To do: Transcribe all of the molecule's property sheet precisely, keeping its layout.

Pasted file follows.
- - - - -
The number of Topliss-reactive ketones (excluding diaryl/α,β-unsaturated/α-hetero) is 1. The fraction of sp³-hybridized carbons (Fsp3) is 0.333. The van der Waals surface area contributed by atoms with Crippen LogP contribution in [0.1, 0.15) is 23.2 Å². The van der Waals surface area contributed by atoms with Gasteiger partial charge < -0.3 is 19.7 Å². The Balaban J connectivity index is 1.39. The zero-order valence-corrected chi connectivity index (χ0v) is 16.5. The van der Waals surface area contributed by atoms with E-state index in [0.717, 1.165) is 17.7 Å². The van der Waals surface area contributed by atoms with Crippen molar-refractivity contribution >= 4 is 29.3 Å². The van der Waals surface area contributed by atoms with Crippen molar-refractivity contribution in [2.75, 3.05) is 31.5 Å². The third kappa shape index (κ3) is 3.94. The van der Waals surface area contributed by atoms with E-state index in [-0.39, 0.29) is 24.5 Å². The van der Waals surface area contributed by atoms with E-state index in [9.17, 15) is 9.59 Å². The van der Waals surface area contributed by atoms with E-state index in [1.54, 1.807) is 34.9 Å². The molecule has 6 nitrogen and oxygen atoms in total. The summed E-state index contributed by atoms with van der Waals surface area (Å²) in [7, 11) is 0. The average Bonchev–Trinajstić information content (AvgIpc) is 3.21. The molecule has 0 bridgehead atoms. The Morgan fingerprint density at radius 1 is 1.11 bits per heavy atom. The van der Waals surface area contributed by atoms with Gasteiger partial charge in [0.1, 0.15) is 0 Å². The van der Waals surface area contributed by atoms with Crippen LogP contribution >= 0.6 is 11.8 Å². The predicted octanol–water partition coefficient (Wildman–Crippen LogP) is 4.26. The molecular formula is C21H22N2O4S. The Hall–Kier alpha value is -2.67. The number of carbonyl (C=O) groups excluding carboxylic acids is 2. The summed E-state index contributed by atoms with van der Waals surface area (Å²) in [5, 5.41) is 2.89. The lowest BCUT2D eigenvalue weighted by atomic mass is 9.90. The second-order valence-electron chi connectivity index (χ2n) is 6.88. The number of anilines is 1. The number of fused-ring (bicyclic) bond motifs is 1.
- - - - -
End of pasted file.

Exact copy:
The number of Topliss-reactive ketones (excluding diaryl/α,β-unsaturated/α-hetero) is 1. The fraction of sp³-hybridized carbons (Fsp3) is 0.333. The van der Waals surface area contributed by atoms with Crippen LogP contribution in [0.1, 0.15) is 23.2 Å². The van der Waals surface area contributed by atoms with Gasteiger partial charge < -0.3 is 19.7 Å². The Balaban J connectivity index is 1.39. The zero-order valence-corrected chi connectivity index (χ0v) is 16.5. The van der Waals surface area contributed by atoms with E-state index in [0.717, 1.165) is 17.7 Å². The van der Waals surface area contributed by atoms with Crippen molar-refractivity contribution >= 4 is 29.3 Å². The van der Waals surface area contributed by atoms with Crippen molar-refractivity contribution in [2.75, 3.05) is 31.5 Å². The third kappa shape index (κ3) is 3.94. The van der Waals surface area contributed by atoms with E-state index in [-0.39, 0.29) is 24.5 Å². The van der Waals surface area contributed by atoms with E-state index in [9.17, 15) is 9.59 Å². The van der Waals surface area contributed by atoms with E-state index in [1.54, 1.807) is 34.9 Å². The molecule has 6 nitrogen and oxygen atoms in total. The summed E-state index contributed by atoms with van der Waals surface area (Å²) in [7, 11) is 0. The average Bonchev–Trinajstić information content (AvgIpc) is 3.21. The molecule has 0 bridgehead atoms. The Morgan fingerprint density at radius 1 is 1.11 bits per heavy atom. The van der Waals surface area contributed by atoms with Gasteiger partial charge in [0.1, 0.15) is 0 Å². The van der Waals surface area contributed by atoms with Crippen LogP contribution >= 0.6 is 11.8 Å². The predicted octanol–water partition coefficient (Wildman–Crippen LogP) is 4.26. The molecular formula is C21H22N2O4S. The Hall–Kier alpha value is -2.67. The number of carbonyl (C=O) groups excluding carboxylic acids is 2. The summed E-state index contributed by atoms with van der Waals surface area (Å²) in [5, 5.41) is 2.89. The lowest BCUT2D eigenvalue weighted by atomic mass is 9.90. The second-order valence-electron chi connectivity index (χ2n) is 6.88. The number of anilines is 1. The number of fused-ring (bicyclic) bond motifs is 1.